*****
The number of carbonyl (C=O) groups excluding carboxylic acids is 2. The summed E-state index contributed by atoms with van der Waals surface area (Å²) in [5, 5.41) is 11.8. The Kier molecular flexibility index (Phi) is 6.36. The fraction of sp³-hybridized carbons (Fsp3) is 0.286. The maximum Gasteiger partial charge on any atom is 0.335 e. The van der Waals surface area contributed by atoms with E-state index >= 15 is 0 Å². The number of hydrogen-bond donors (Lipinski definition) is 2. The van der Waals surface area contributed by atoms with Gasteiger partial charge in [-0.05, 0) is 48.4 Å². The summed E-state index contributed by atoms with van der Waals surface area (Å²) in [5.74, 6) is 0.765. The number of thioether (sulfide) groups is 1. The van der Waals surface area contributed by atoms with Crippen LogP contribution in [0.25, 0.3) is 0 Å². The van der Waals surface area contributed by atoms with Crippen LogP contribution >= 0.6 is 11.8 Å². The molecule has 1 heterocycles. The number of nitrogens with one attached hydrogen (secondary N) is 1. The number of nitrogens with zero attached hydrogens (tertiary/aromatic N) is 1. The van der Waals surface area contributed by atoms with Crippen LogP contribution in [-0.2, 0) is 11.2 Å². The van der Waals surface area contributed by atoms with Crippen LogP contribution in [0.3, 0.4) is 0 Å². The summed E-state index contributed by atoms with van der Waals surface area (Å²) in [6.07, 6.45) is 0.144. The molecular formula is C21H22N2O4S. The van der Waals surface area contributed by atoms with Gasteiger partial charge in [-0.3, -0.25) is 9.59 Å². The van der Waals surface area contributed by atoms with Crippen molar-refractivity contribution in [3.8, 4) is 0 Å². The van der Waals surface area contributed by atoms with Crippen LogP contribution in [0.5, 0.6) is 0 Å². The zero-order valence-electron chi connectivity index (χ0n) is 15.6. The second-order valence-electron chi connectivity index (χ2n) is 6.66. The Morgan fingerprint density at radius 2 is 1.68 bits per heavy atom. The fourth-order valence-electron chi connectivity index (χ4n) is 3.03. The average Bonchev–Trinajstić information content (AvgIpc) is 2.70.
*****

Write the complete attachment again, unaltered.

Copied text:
The number of carbonyl (C=O) groups excluding carboxylic acids is 2. The summed E-state index contributed by atoms with van der Waals surface area (Å²) in [5, 5.41) is 11.8. The Kier molecular flexibility index (Phi) is 6.36. The fraction of sp³-hybridized carbons (Fsp3) is 0.286. The maximum Gasteiger partial charge on any atom is 0.335 e. The van der Waals surface area contributed by atoms with E-state index >= 15 is 0 Å². The number of hydrogen-bond donors (Lipinski definition) is 2. The van der Waals surface area contributed by atoms with Gasteiger partial charge in [-0.05, 0) is 48.4 Å². The summed E-state index contributed by atoms with van der Waals surface area (Å²) in [5.74, 6) is 0.765. The number of thioether (sulfide) groups is 1. The van der Waals surface area contributed by atoms with Crippen LogP contribution in [0.25, 0.3) is 0 Å². The van der Waals surface area contributed by atoms with Crippen LogP contribution >= 0.6 is 11.8 Å². The molecule has 1 heterocycles. The number of nitrogens with one attached hydrogen (secondary N) is 1. The number of nitrogens with zero attached hydrogens (tertiary/aromatic N) is 1. The van der Waals surface area contributed by atoms with Crippen LogP contribution in [-0.2, 0) is 11.2 Å². The van der Waals surface area contributed by atoms with Crippen LogP contribution in [0.3, 0.4) is 0 Å². The summed E-state index contributed by atoms with van der Waals surface area (Å²) in [6.07, 6.45) is 0.144. The molecular formula is C21H22N2O4S. The van der Waals surface area contributed by atoms with Gasteiger partial charge in [-0.3, -0.25) is 9.59 Å². The van der Waals surface area contributed by atoms with Crippen molar-refractivity contribution in [3.8, 4) is 0 Å². The van der Waals surface area contributed by atoms with Crippen LogP contribution in [0.5, 0.6) is 0 Å². The zero-order valence-electron chi connectivity index (χ0n) is 15.6. The second-order valence-electron chi connectivity index (χ2n) is 6.66. The Morgan fingerprint density at radius 2 is 1.68 bits per heavy atom. The fourth-order valence-electron chi connectivity index (χ4n) is 3.03. The average Bonchev–Trinajstić information content (AvgIpc) is 2.70.